Senator Lt.-Colonel Sir ALBERTappears to me that we have a formidable list of measures to pass in two days. The extended powers proposed to be conferred on the Commonwealth Bank are powers of very considerable importance, and call for very careful consideration. The taxation Bills, excluding the Tariff, fortunately for our peace of mind, are also measures which, I submit, require more consideration. The imposition of probate and succession duties raises a very important question, and that is how far the Commonwealth is justified in interfering with what has always been regarded hitherto as a legitimate source of revenue to the States. Moreover, we have to bear in mind that the proposal is not to take away this taxing power from the States, but to add to the taxation which already exists under the States. There are frequent complaints about taxation of that character. The proposed extension of the land tax is also a matter which requires, and ought to receive, very great consideration here. It. seems to me that an order simply goes forth from the powers that sit on the Government benches. Whether it is done with the connivance or the concurrence of their colleagues in secret conclave or caucus, I do not know. We are expected to open our mouths, shut our eyes, and 8ee what good things they send us to swallow. I protest against measures of very grave and serious importance being brought up at the end of the session. Apart from that, however, we are asked to grant Supply to cover a period of four or five months. Ordinarily we are asked to vote Supply according to the rates authorized in the Estimates, for the previous year. On this occasion we are asked, if not altogether, in certain respects, to sanction some increments which are proposed in the Estimates for the current year. I am not prepared to say that the increments are not justified. That" is beside the question just now. The point is that Parliament is constantly losing its grip of the finances. If we pass a Supply 'Bill based on the proposals of the Government for the current year, we shall practically adopt the proposals, which we have not had an opportunity to discuss or consider. It puts us in a most difficult position in regard to the Public Service. Here we are asked to vote £10,000,000 for five months' Supply. I have examined the schedule, and find that a greater portion of the money is required for the Expeditionary Forces. With regard to that expenditure, I am not raising a protest in any way. I do not suggest that we should discuss all the details at this stage. We must rely on the Ministry to carry out the work and spend the money. But, with regard to the ordinary services of the country, it is a serious thing that we should be called upon in this peculiar way to vote money. It is well known that we have to find an enormous sum one way or another. We have practically passed a Bill authorizing the expenditure of about £4,000,000 on public works. The amount provided on the Estimates this year exceeds the appropriations of last year by about £2,000,000. We have a falling revenue and a drought staring us in the face in different directions. Although we have a hard time in front of us, the Government propose to increase the taxation and the expenditure as though we were going through a prosperous season, when it did not matter very much whether an extra million or two was voted or not. Australia has to realize that she cannot go through a period of depression such as exists to-day without feeling it in a very marked degree. When the greatest war the world has ever known is taking place, and we have to find money to maintain our soldiers who are taking a share in the fighting, is not the time, I submit, when the Government should increase unnecessarily the public expenditure. If, however, an increased expenditure is absolutely necessary, we ought to see if we cannot adopt some means by which the payments may be provided for in a fairer and less objectionable form than that proposed. The Prime Minister, I understand, has suggested that a great many of these public works ought to be provided for out of loan votes. I am glad to find that some Ministers are beginning to realize that it is quite impossible to develop a country without resorting to the money lender. If all the taxation is thrown on the present generation, what must be the result? We ought to bear in mind that it is not wise to kill the goose that lays the golden egg. It should be remembered that we cannot get beyond a certain amount out of the people without making matters very much worse than they are at present. We do not want a large army of unemployed or of persons who are getting sufficient only to keep body and soul together. We desire to see our people profitably em- ployed, and receiving reasonable wages for the services which they render. But it must be remembered that the taxpayer has to provide the money with which to defray the expenses of government. Quite recently the Government arranged for a loan of £18,000,000 from Great Britain for the purpose of financing the States over a particular period, and Mr. Holman, the Premier of New South Wales, has just been pointing out that, while he will have sufficient money to enable the public works of that State to be carried on during the current financial year, he does not know how he will fare next year if the war and the drought continue.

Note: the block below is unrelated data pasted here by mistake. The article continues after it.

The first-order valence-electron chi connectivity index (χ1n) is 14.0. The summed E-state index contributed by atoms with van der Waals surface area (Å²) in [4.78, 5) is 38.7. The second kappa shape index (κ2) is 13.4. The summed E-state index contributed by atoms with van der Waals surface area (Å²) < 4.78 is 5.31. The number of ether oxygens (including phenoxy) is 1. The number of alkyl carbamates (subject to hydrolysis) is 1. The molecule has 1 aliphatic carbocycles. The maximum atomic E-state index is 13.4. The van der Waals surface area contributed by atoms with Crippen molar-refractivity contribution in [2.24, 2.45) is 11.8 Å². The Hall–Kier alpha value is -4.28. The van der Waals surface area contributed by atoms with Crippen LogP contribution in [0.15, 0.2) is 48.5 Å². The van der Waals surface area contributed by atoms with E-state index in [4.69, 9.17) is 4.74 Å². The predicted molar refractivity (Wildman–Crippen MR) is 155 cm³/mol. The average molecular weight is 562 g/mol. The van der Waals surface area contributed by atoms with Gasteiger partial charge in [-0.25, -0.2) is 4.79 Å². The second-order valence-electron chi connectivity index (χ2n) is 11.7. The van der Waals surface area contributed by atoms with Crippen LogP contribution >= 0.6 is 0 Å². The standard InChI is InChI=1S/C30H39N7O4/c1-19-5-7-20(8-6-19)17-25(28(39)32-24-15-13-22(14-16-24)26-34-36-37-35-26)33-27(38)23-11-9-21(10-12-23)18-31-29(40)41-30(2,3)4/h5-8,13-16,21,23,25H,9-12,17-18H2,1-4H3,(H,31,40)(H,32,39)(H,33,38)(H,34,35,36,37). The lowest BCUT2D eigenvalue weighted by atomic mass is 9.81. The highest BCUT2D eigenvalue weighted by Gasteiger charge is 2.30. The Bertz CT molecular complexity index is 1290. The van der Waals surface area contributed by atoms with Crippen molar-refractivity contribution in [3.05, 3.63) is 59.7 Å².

Senator Pearce - Does the honorable senator think that Mr. Lloyd-George could answer his question about next year ?